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Finished pulling everything but the crank hub off the front of the motor tonight so I can replace the timing chain set. Looked at the damper when I pulled it off and I'm reasonably certain it's the original, so 21 years old and I forget the mileage (probably no more than 100k though). It's not puking its guts by any means, but at the same time it's 21 years old and by the looks of it, has seen better days.



So I'm curious on what's out there for replacement balancers. I've perused rockauto and a few other places to see what's available and I'm specifically curious what experiences people have had with the Pioneer brand. They've got keyed hubs and a variety of balancers available. They make a stock equivalent, a "street" version and a "race" version that's sfi approved. (For reference, I'm still working on the '97 Camaro LT1 that's in my truck.)


I'm leaning towards the street balancer and maybe a keyed hub, but on the fence on that. Granted this build is fairly mild, but I don't have anything against adding a keyed hub since I'll be pulling the hub off anyways to get at the timing components. And if there's other stuff out there, tell me what it is and what you think of it. But not dorman, I hate dorman, dorman needs to either make better stuff, or go out of business, their junk drives me nuts.
 

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Get a keyed hub and Pioneer balancer.
Good stuff. Don't forget you'll need 2 new crank keys.

Nab
 

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Just did this same project on my wagon plus switched to electric water pump. Ended up with an ATI Super Damper 917327. It's a specific part for B bodies but is a 10% underdrive. The underdrive hasn't seemed to introduce any problems. Only downside that I can see is the price. My engine has 220,000 miles and runs wonderfully since putting this in, eliminating the mechanical fan and cam driven water pump. Not sure how much the underdrive change helped with power since the project involved several things but the overall improvement in engine power and noise reduction was significant.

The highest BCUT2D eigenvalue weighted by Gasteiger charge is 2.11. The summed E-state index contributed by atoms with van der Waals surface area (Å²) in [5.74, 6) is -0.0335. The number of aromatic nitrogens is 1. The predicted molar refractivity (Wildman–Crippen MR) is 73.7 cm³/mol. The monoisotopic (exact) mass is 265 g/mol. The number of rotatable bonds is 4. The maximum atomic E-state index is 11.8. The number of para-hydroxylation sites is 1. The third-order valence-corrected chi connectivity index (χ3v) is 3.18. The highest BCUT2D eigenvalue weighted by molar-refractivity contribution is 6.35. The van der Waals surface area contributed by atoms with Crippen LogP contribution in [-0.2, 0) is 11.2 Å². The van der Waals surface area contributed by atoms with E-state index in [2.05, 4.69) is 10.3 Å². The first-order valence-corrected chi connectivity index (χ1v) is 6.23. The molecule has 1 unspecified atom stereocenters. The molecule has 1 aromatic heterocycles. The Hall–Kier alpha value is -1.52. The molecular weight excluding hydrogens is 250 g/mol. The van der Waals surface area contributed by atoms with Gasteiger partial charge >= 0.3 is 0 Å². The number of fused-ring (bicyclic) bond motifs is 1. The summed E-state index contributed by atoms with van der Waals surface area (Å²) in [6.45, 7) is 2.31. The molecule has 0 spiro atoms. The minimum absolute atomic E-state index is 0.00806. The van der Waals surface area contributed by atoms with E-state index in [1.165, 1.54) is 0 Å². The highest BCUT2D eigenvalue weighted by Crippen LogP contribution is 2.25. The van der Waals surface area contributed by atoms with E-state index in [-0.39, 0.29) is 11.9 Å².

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why are you replacing the timing chain with an engine that has 100K miles .. ? or you not exactly sure this has 100K miles ?
 

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I used a Powerbond street performance balancer.
 

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Discussion Starter #8 (Edited)
Just did this same project on my wagon plus switched to electric water pump. Ended up with an ATI Super Damper 917327. It's a specific part for B bodies but is a 10% underdrive. The underdrive hasn't seemed to introduce any problems. Only downside that I can see is the price. My engine has 220,000 miles and runs wonderfully since putting this in, eliminating the mechanical fan and cam driven water pump. Not sure how much the underdrive change helped with power since the project involved several things but the overall improvement in engine power and noise reduction was significant.

Actually while researching what damper I wanted to use this time, I discovered something very interesting, you can actually get a stock size ATI super damper for the LT1 motors. They offer it on the f-body and y-body, but not the b-body, but you can get it. The biggest difference is that they use different hubs, f-body and b-body I know are different, I forget if the y-body is a third version, or identical to the f-body. However, you can order the hubs and shells individually, thus requiring you to also order the hardware separately and possibly the keys separately, but it is all available and I don't believe the price was drastically different. They actually list the exact same 10% underdrive outer shell part number for all three applications, so you'd need to order the b-body hub, and then the outer shell of your choice. You also have the choice of steel or aluminum for the stock size (I think there is a slight difference in the diameter of those two, but it's too small to be of any relevance).